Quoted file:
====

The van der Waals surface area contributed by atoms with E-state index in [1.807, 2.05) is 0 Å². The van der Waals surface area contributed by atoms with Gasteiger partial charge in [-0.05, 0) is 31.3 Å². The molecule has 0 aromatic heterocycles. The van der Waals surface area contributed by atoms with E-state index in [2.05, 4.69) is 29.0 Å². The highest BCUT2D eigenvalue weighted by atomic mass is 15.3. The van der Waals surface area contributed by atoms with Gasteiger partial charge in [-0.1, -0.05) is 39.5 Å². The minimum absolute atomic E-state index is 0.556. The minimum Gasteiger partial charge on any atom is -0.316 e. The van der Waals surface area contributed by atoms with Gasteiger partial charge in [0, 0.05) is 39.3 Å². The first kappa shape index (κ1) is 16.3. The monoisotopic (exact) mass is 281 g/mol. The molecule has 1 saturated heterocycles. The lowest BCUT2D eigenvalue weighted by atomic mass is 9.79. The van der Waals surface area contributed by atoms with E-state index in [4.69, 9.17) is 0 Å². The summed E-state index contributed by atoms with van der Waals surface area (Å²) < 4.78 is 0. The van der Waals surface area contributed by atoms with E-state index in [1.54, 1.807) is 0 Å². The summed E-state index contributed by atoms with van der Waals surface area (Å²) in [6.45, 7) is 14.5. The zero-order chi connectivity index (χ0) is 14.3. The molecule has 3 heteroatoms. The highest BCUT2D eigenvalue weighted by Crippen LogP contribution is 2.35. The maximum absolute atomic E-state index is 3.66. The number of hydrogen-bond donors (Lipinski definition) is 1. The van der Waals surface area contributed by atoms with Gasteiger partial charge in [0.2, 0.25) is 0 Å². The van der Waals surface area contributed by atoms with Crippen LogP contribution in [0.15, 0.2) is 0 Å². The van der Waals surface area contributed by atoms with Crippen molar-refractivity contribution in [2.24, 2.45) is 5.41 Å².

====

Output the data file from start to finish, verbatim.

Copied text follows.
The van der Waals surface area contributed by atoms with E-state index in [1.807, 2.05) is 0 Å². The van der Waals surface area contributed by atoms with Gasteiger partial charge in [-0.05, 0) is 31.3 Å². The molecule has 0 aromatic heterocycles. The van der Waals surface area contributed by atoms with E-state index in [2.05, 4.69) is 29.0 Å². The highest BCUT2D eigenvalue weighted by atomic mass is 15.3. The van der Waals surface area contributed by atoms with Gasteiger partial charge in [-0.1, -0.05) is 39.5 Å². The minimum absolute atomic E-state index is 0.556. The minimum Gasteiger partial charge on any atom is -0.316 e. The van der Waals surface area contributed by atoms with Gasteiger partial charge in [0, 0.05) is 39.3 Å². The first kappa shape index (κ1) is 16.3. The monoisotopic (exact) mass is 281 g/mol. The molecule has 1 saturated heterocycles. The lowest BCUT2D eigenvalue weighted by atomic mass is 9.79. The van der Waals surface area contributed by atoms with E-state index in [4.69, 9.17) is 0 Å². The summed E-state index contributed by atoms with van der Waals surface area (Å²) < 4.78 is 0. The van der Waals surface area contributed by atoms with E-state index in [1.54, 1.807) is 0 Å². The summed E-state index contributed by atoms with van der Waals surface area (Å²) in [6.45, 7) is 14.5. The zero-order chi connectivity index (χ0) is 14.3. The molecule has 3 heteroatoms. The highest BCUT2D eigenvalue weighted by Crippen LogP contribution is 2.35. The maximum absolute atomic E-state index is 3.66. The number of hydrogen-bond donors (Lipinski definition) is 1. The van der Waals surface area contributed by atoms with Gasteiger partial charge in [0.2, 0.25) is 0 Å². The van der Waals surface area contributed by atoms with Crippen LogP contribution in [0.15, 0.2) is 0 Å². The van der Waals surface area contributed by atoms with Crippen molar-refractivity contribution in [2.24, 2.45) is 5.41 Å².